Now I have serious doubts.
Science is still working well, but deadly obstacles are blocking the way between research and progress in the field where I work: Antibiotics.
The threat to humankind is grave and growing worse by the day, but for reasons that escape my colleagues and me, there appears to be shockingly little collective will to do much about it.
We need to talk about this threat. We need to develop models of public-private co-operation — to incentivise, fund and invest in antibiotic drug discovery and development.
Here’s the problem: about 75 years ago, science brought penicillin into public use, opening a new era in infectious disease control, much as sanitation had done before that. Infectious diseases such as pneumonia and strep, which had commonly been fatal even in my grandparents’ day, were tamed — at least for a time.
In the generations that followed, life expectancy leapt by 25 years and infectious disease tumbled from its No. 1 one spot among all causes of human death, where it had consistently ranked higher than bullets and bombs — even during the world wars.
With cheap, abundant and effective antibiotics at hand, people in the developed world became complacent about controlling infection.
But this whole time, while we have been living our better, longer lives, infectious diseases have been working on a comeback, and today they are pounding at the door. In fact, they are already breaking down the door.
In a fast-forward example of Darwinian adaptation through natural selection, bacteria and other microbes are evolving to survive antibiotics. They will continue to adapt and they will succeed unless humanity builds new layers of defence in the form of new antibiotics and other creative approaches.
Governments of the world recognise the crisis, as they affirmed at a special high-level meeting of the United Nations General Assembly in 2016 and at the G20 in 2017.
The troubling part is that we know what we have to do to create new antibiotic therapies, and though the work is undeniably hard, there already exist some promising new alternatives to older drugs, and more are in the pipeline.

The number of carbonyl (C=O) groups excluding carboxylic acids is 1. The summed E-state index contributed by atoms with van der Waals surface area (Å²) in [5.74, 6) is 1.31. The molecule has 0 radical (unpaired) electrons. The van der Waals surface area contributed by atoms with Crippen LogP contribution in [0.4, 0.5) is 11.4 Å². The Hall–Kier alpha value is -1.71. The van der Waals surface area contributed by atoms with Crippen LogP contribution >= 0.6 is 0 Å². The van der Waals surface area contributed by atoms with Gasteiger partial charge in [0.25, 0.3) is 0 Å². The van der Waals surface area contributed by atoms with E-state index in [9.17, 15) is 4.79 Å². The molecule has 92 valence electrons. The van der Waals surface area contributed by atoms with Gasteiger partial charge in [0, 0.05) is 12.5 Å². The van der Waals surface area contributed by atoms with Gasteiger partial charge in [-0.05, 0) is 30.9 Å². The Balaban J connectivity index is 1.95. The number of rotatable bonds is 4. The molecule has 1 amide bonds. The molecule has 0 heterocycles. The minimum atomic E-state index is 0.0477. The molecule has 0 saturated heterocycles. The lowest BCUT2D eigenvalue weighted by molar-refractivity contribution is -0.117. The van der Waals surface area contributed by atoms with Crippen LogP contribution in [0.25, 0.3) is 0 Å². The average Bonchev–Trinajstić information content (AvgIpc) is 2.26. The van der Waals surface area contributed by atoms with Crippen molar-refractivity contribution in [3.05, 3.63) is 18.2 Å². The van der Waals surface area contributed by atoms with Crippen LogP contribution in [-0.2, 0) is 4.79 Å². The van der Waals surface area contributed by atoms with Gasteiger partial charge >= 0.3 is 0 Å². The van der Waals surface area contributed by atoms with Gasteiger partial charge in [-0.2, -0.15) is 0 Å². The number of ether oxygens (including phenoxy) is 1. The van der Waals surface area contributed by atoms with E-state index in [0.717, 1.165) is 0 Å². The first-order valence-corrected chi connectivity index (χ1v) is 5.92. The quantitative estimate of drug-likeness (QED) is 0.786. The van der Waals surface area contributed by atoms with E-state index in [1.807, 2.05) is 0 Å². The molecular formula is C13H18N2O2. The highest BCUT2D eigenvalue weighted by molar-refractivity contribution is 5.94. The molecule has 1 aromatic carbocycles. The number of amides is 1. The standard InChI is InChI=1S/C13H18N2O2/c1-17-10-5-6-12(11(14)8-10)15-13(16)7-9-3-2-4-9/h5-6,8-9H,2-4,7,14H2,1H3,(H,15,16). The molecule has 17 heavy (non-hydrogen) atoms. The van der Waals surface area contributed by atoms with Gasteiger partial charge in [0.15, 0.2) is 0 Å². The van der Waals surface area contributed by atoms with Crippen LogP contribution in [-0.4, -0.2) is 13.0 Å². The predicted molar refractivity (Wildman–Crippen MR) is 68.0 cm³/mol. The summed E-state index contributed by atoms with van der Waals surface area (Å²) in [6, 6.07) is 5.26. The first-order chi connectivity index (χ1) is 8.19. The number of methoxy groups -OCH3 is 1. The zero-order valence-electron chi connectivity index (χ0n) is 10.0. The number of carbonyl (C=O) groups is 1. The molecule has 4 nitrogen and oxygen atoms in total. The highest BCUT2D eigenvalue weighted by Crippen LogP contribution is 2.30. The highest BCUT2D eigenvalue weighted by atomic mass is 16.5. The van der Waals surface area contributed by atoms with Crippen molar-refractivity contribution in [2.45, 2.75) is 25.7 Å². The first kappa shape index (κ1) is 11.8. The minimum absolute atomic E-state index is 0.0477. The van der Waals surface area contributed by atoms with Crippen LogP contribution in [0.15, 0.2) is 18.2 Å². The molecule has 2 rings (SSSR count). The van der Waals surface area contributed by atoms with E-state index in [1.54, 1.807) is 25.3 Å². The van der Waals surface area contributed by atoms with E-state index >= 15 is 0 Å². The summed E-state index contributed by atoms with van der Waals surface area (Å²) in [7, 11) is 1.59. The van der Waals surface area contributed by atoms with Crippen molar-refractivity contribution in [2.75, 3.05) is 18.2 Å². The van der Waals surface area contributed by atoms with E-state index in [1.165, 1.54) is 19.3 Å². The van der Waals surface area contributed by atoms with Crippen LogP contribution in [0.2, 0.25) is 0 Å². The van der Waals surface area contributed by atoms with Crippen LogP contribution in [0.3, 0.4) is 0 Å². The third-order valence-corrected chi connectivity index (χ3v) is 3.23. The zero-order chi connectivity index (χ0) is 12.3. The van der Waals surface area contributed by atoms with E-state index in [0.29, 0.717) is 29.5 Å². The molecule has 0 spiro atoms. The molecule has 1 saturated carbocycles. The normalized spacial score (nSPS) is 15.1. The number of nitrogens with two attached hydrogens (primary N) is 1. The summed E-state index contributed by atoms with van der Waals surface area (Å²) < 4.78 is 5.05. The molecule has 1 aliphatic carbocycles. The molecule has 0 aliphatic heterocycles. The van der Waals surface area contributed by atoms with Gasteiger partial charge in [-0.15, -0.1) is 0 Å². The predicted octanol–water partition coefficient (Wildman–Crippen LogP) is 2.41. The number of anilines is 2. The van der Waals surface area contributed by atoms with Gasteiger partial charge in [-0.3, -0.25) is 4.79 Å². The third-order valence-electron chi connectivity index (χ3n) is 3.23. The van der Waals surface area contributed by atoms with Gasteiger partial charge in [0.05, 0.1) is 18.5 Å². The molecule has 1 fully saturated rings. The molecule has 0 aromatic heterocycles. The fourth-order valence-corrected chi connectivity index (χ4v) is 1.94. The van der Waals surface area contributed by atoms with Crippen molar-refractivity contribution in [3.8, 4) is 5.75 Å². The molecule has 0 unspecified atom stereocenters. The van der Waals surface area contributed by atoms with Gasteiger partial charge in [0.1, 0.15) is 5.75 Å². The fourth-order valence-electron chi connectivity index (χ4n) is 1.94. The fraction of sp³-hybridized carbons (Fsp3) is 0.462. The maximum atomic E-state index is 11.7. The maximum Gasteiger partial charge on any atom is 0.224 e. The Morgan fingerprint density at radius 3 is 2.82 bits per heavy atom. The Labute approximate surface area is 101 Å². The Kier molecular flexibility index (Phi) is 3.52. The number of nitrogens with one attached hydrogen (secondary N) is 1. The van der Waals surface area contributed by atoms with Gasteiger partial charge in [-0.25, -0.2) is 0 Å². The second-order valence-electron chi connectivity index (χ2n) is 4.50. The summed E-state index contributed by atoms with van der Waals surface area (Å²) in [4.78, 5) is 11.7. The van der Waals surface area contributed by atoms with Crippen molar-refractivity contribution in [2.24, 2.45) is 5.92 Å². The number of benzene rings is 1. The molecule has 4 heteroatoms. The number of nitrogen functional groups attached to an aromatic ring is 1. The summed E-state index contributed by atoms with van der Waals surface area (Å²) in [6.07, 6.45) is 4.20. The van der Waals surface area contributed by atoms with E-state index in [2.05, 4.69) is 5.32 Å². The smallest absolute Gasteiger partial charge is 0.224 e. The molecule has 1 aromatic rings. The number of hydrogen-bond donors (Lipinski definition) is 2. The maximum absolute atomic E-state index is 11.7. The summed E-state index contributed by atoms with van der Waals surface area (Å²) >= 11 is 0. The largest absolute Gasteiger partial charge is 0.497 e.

Unfortunately, they are not yet available on the commercial market, and they may never get there unless something changes to make them viable — not as drugs, but as commodities.
The critical impediment to producing new antibiotics turns out to be our own economic model, which trusts the market to meet the demand. The invisible hand, as philosopher and economist Adam Smith called it, is not working here, and what’s at risk is all of the progress that antibiotics has made possible.
This past summer in the United States, two pharmaceutical companies earned FDA approval for new antibiotic compounds. As soon as the markets learned those companies had created drugs that could literally save the world, their stocks fell.
Sounds counter-intuitive, doesn’t it? It turns out that spending hundreds of millions to create, test and market a new drug is a bad risk unless the drug can earn back the investment within the 20 years before its patent expires.
That’s hard to do when you’re trying to recover the cost one 10-day prescription at a time. And when you’re prescribing the new drug only for infections that can’t be resolved with cheap, traditional antibiotics, which still work in many cases.
The only way it would make business sense to create new antibiotics would be to make them astronomically expensive, in the range of rare cancer drugs, and who would pay for that?
Many argue that we should look at antibiotics the same way we look at fire departments. As individuals, we may never need them, but we are all willing to share the cost, because we expect them to be there.
A public model seems to make sense, but who will take the political risk?
Without intervention — where the public, through their governments around the world, cooperates with the private sector to help incentivise, fund and invest in antibiotic drug discovery and development — the end of effective antibiotics will be frightening.
It will happen gradually, but it will certainly happen. The first stages are already here in the form of multi-antibiotic-resistant infections that threaten the basic function of hospitals.
Next, we’ll see common procedures like dental hygiene appointments and joint replacement surgeries cancelled permanently due to the risk of infection.
People of all ages will begin to die again from illnesses that we have become used to treating with $10 or $20 worth of pills. Those who don’t die will be sick more often and for much longer, driving up the cost of care.
Life expectancy could fall back to where it was in the early 1900s, and the golden era of antibiotics would prove to have been but a brief, happy blip in history.
It doesn’t have to be this way. Lets turn our awareness into action.
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